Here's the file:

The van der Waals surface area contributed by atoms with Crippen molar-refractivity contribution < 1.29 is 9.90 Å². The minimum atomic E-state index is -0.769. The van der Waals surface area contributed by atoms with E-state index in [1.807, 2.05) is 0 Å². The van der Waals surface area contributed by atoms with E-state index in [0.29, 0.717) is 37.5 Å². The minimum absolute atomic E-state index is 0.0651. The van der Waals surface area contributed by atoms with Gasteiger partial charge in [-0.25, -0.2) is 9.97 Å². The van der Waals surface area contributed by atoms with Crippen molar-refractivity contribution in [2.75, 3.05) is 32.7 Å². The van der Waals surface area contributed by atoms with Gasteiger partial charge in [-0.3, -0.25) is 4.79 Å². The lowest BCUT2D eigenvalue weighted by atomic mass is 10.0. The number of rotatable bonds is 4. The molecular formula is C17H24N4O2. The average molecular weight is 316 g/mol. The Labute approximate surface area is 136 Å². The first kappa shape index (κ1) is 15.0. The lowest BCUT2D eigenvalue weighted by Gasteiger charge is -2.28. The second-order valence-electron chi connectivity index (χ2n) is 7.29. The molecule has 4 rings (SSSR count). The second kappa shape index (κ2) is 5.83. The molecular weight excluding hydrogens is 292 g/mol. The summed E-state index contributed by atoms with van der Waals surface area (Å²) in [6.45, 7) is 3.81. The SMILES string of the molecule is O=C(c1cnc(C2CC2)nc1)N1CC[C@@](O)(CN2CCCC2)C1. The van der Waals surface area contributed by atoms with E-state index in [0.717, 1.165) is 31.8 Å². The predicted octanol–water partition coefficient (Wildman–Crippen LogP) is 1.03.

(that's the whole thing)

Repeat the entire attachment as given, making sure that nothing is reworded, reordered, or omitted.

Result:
The van der Waals surface area contributed by atoms with Crippen molar-refractivity contribution < 1.29 is 9.90 Å². The minimum atomic E-state index is -0.769. The van der Waals surface area contributed by atoms with E-state index in [1.807, 2.05) is 0 Å². The van der Waals surface area contributed by atoms with E-state index in [0.29, 0.717) is 37.5 Å². The minimum absolute atomic E-state index is 0.0651. The van der Waals surface area contributed by atoms with Gasteiger partial charge in [-0.25, -0.2) is 9.97 Å². The van der Waals surface area contributed by atoms with Crippen molar-refractivity contribution in [2.75, 3.05) is 32.7 Å². The van der Waals surface area contributed by atoms with Gasteiger partial charge in [-0.3, -0.25) is 4.79 Å². The lowest BCUT2D eigenvalue weighted by atomic mass is 10.0. The number of rotatable bonds is 4. The molecular formula is C17H24N4O2. The average molecular weight is 316 g/mol. The Labute approximate surface area is 136 Å². The first kappa shape index (κ1) is 15.0. The lowest BCUT2D eigenvalue weighted by Gasteiger charge is -2.28. The second-order valence-electron chi connectivity index (χ2n) is 7.29. The molecule has 4 rings (SSSR count). The second kappa shape index (κ2) is 5.83. The molecular weight excluding hydrogens is 292 g/mol. The summed E-state index contributed by atoms with van der Waals surface area (Å²) in [6.45, 7) is 3.81. The SMILES string of the molecule is O=C(c1cnc(C2CC2)nc1)N1CC[C@@](O)(CN2CCCC2)C1. The van der Waals surface area contributed by atoms with E-state index in [0.717, 1.165) is 31.8 Å². The predicted octanol–water partition coefficient (Wildman–Crippen LogP) is 1.03.